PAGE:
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During late 1920, the president (then called "governor") and board of directors of the Federal Reserve Bank of Atlanta were confronted with an unexpected, devastating collapse in the price of a commodity whose global production was concentrated in their district—cotton. Their judgment was that the fall in cotton prices was temporary and that its effects could be lessened with generous credit policies that did not conflict with the Federal Reserve Act. Other officials within the Federal Reserve System did not agree with this judgment, however, leading to a contentious policy debate and an eventual rollback of the Bank's policy accommodation.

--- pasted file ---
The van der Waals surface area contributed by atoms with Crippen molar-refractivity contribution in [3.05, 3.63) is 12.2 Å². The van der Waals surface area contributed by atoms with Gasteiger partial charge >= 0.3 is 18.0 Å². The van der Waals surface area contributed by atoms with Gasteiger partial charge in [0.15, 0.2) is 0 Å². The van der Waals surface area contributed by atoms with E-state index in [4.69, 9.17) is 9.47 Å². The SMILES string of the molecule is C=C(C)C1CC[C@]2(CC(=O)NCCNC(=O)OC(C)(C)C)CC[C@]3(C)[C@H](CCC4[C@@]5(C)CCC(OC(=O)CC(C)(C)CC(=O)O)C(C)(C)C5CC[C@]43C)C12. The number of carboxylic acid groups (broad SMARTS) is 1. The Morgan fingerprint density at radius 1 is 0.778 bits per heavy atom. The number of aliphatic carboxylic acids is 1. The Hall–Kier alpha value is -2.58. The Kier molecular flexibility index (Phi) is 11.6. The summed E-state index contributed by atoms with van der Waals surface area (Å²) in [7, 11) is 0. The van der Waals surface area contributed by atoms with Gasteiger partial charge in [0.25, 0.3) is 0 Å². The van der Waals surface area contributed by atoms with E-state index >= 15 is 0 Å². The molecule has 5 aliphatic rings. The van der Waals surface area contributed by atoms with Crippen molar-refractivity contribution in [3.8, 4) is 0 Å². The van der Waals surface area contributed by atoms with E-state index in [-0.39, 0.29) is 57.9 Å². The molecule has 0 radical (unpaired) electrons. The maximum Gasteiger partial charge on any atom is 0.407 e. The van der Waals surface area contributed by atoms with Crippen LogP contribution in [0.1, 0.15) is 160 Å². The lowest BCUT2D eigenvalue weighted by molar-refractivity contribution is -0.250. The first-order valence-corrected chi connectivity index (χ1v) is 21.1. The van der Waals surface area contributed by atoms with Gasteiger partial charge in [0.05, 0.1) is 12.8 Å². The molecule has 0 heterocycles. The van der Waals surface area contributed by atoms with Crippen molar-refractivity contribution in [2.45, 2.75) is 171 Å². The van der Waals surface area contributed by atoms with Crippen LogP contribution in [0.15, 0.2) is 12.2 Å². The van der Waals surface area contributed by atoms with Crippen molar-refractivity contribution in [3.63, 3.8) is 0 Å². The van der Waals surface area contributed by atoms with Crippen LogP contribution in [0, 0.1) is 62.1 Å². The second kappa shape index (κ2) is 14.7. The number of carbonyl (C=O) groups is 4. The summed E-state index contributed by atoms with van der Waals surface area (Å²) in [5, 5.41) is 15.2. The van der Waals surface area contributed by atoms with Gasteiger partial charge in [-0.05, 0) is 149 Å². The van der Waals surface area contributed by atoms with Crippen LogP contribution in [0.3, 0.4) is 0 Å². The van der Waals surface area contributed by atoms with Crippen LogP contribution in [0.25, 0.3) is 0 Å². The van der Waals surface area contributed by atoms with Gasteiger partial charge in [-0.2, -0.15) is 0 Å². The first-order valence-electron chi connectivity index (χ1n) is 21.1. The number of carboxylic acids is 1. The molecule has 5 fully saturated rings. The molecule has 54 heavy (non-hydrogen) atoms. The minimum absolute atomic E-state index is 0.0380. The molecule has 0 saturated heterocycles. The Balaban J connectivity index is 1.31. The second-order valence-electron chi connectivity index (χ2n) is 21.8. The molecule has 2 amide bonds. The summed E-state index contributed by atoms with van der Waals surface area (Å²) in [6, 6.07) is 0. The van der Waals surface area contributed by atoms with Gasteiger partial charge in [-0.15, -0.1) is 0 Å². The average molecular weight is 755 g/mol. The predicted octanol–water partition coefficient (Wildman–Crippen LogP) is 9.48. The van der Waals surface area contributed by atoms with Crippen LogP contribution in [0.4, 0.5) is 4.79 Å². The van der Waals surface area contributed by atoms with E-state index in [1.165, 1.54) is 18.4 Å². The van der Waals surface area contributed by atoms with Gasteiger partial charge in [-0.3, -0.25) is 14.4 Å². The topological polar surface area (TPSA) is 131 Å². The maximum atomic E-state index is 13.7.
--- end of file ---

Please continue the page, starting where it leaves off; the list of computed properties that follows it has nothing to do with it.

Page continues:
Key findings:

  1. The Federal Reserve Bank of Atlanta independently engaged in widespread emergency lending during the 1920–21 recession, one of the first instances of such lending in the history of the Federal Reserve System.
  2. This policy led to a threat by the chair (then called "governor") of the Federal Reserve Board to forcibly downsize lending by the Federal Reserve Bank of Atlanta.
  3. The intra-Fed debate over the Federal Reserve Bank of Atlanta's emergency lending anticipated Great-Depression era debates that would lead to the 1932 passage of Section 13(3) of the Federal Reserve Act.

Center Affiliation: Center for Financial Innovation and Stability

JEL classification: E58, N12

Key words: Federal Reserve, emergency lending, 13(3)

https://doi.org/10.29338/ph2020-15Off-site link

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